How good is LISA? 

How does the Lifetime ISA, the savings scheme launched in April 2017, compare with other saving options? asks the Herald. Despite the possible merits of a government subsidy of 25 per cent on the annual maximum of £4,000 for those aged under 40, many experts caution that LISA is not as good as workplace pension schemes. This is because in employer pension schemes, the extra £100 contributed by an employee often attracts an equal contribution of £100 from their employer – four times the government boost provided to LISA. So, for retirement savings, pensions are the clear winner, but experts agree that if you use the proceeds of LISA for a first-time house purchase you get the maximum possible bang for your buck. 

Wealthy inheritors 

The Independent reviewed several pieces of recent research on inheritance. It concluded that most people expect to inherit more than they will, that about half of the elder generation plan to spend a lot of their money and that almost half of those who will get an inheritance have already got very specific plans for how they will spend it – with items like mortgage repayment and big-ticket purchases like cars and home extensions topping the bill. But because the richest 10 per cent of elderly households own 40 per cent of all wealth in the UK, it is also a case of the ‘haves’ and the have-nots’, with the children of the wealthiest – who already have above-average incomes – likely to inherit far more than the rest.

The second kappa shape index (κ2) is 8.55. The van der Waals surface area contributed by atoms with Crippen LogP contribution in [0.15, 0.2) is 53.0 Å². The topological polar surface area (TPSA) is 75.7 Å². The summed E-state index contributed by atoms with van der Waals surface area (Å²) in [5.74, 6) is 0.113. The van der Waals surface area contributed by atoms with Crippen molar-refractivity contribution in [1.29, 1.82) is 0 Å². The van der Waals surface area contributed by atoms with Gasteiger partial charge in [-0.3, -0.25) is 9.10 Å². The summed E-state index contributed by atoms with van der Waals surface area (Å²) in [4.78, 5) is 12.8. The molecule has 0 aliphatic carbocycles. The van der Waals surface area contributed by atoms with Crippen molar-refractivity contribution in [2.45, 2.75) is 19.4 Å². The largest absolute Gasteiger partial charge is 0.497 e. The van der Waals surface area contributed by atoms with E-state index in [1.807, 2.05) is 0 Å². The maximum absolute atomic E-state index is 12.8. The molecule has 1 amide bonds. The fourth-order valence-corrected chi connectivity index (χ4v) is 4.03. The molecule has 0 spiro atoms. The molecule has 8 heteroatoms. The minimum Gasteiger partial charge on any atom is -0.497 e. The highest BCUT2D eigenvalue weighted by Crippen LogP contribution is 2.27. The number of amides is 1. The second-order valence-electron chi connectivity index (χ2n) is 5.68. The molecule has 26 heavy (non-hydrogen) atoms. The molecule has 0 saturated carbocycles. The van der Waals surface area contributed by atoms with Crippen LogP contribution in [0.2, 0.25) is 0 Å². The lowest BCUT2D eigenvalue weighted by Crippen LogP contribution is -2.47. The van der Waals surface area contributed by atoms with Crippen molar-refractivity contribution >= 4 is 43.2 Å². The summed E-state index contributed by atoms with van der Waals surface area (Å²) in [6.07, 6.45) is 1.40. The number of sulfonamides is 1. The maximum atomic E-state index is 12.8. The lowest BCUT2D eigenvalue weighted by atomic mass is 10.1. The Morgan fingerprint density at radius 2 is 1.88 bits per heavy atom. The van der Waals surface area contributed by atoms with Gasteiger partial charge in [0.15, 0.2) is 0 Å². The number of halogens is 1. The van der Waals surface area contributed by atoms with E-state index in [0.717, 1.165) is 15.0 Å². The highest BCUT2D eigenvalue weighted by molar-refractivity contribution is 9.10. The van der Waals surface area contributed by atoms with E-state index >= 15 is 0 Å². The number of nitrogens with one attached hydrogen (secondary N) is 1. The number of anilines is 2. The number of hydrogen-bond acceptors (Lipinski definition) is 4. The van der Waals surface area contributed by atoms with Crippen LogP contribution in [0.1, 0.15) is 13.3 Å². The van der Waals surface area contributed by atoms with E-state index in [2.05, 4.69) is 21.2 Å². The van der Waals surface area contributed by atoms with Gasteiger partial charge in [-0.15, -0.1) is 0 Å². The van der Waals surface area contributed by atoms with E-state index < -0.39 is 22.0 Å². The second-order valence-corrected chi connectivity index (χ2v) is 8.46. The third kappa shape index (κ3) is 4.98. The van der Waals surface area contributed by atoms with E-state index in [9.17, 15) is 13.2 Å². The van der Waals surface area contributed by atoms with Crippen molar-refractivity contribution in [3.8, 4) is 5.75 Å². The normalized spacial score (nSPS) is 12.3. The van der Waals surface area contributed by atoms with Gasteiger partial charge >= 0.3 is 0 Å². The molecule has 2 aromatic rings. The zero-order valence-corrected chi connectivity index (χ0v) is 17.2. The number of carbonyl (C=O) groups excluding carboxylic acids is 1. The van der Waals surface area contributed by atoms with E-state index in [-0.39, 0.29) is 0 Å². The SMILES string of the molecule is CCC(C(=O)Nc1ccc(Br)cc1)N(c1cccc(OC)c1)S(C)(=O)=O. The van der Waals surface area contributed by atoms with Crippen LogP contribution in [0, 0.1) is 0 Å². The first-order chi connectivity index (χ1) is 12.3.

Compensation limit rises to £85,000 

As from the start of February 2017, the amount protected by the UK’s investor compensation scheme rose from £75,000 to £85,000. This reversed a cut of £10,000 in the limit in July 2015. The change follows a decline in the exchange rate of the pound against the euro (just as the previous cut followed a rise in the exchange value of the pound). The EU-wide limit is set at 100,000 euros. The limit applies to all of an individual’s accounts with the same institution. 

Test drive your retirement home 

A new trend towards ‘test-driving’ a new retirement home was identified by the Telegraph. Many developers of new-build housing aimed at retirees now offer prospective buyers the opportunity to stay in a development for a day or two to check it out before committing themselves to a purchase. Some developers now include a ‘show and stay flat’ in their development just so that it can be used for this purpose. People who have used this facility say it helped them make the right choice. 

Why the old have to support the young 

Intergenerational inequality is bad and is going to get worse, says the Telegraph, citing research by the Resolution Foundation. Back in 2011, the average income of pensioners after housing costs overtook that of workers, and it has continued to rise ever since. The reason is the steady increase in housing costs, especially rents. But from now on, rising inflation and stagnant wages are likely to be the factors that make the gap between old and young even bigger. This increases the pressure on the older generation to help the young with capital towards house purchase or regular gifts. 

Boost your pension through deferral